According to The Mayo Clinic most treatments for asthma and allergies follow their independent paths, and these treatments don’t always work together even where patients suffer from both. While patients with allergies, asthma, or both are often prescribed medications to treat their specific symptoms, doctors concur that the best and most proactive defense is knowing your symptom triggers and avoiding them as much as possible. However, if you suffer from allergy-induced asthma, there are treatments that can help relieve the symptoms of both conditions.
1) IgE Therapy
Anti-immunoglobulin E (commonly called IgE therapy) helps prevent the release of IgE antibodies and histamine chemicals in response to an allergic reaction. By treating the reaction itself with medicines like Xolair, IgE therapy works to prevent the allergy and asthma trigger together.
2) Prescription Corticosteroids
Patients of allergy induced asthma who turn to an inhaler too often to bring the breathlessness under control may be prescribed a corticosteroid (either inhaled or delivered orally in prescription pill form) by their physician. Inhaled steroids, or “controller” medications, are administered via a portable device every day to reduce inflammation in the airways for longer periods of time.
While oral steroids like prednisone are meant to reduce severe inflammation caused by an asthma attack. Both of these treatments can come with side effects if used over the long term.
3) Allergy shots
Anyone who’s ever taken allergy shots (or immunotherapy) knows that it’s a long term commitment before you can expect to see positive results. Allergy shots involve getting a series of regular injections that contain a tiny amount of the allergen the patient reacts to in order to reduce the immune-system response over time. Patients continue to take allergy and asthma treatments during this time, while the immunotherapy continues over a 3 to 5 year period to ensure allergies don’t return.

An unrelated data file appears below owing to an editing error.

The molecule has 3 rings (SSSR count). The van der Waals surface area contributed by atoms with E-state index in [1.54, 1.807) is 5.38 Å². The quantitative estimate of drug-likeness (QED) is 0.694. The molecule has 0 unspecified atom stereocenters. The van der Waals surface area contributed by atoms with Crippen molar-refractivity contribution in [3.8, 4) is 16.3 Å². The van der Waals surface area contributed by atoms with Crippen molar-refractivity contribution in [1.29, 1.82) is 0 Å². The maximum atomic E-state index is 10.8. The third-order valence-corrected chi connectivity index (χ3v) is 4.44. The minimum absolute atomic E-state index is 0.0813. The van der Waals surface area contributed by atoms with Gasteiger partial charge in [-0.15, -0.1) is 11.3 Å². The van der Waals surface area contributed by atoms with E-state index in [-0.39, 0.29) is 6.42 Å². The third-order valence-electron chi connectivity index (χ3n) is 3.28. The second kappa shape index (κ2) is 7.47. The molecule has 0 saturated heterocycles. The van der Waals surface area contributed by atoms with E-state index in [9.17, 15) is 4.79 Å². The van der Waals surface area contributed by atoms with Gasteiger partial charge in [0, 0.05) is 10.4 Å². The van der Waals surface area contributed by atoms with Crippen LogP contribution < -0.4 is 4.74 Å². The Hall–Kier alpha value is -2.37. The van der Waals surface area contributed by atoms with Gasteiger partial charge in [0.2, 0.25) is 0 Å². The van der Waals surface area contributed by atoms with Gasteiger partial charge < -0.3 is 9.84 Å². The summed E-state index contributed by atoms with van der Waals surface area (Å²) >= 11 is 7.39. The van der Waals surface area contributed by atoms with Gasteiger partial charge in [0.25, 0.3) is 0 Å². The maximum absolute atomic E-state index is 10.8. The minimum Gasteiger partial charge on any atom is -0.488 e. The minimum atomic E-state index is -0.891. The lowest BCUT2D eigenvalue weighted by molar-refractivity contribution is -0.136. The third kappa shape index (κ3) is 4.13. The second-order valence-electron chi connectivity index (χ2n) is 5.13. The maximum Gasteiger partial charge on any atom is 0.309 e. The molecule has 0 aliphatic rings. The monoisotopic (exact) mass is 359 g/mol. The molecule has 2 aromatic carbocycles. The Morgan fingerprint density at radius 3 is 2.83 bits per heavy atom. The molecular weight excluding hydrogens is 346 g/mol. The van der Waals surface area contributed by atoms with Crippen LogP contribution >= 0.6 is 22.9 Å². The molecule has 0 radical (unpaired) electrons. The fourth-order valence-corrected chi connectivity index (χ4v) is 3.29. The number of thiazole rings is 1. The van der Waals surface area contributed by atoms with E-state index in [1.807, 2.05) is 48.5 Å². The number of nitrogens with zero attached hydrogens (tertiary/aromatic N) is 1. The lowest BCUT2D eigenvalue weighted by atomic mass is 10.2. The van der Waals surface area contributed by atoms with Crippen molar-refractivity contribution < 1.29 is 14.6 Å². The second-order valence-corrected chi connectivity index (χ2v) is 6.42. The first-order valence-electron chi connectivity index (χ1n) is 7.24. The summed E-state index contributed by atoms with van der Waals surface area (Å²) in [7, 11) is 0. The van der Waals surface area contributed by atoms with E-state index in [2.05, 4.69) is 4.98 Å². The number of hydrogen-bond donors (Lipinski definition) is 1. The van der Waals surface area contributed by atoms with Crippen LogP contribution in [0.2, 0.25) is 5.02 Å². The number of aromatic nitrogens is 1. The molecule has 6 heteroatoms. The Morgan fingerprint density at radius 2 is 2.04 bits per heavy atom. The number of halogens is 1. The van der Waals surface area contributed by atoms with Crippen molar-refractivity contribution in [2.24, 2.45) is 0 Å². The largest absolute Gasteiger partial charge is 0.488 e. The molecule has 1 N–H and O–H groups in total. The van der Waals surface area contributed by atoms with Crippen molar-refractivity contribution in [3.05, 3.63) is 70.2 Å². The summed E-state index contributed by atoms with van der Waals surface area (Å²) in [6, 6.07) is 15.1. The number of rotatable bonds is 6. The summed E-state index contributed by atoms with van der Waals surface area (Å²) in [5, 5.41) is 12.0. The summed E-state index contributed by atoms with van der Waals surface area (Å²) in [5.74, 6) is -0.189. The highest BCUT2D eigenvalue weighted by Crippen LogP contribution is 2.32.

4) Alternative therapies
In recent years alternative therapies chiropractic adjustments, acupuncture, and vitamin D therapy have become popular with patients of allergy induced asthma. Some studies indicate that low vitamin D levels also trigger severe asthma, replication and wider sample studies are are required before we take such alternative approaches too seriously.
5) Leukotriene modifier
A leukotriene modifier is a daily pill (commonly marketed as Montelukast or Singulair) for reducing symptoms of allergies and asthma. Similar to anti-immunoglobulin E (or IgE therapy), leukotriene modifiers try to reduce the immune system response (the release of histamine chemicals) when an allergic reaction is triggered. Some reports of depression and negative psychological side effects have been linked to leukotriene modifiers, which is why such medication is only advisable under close medical supervision.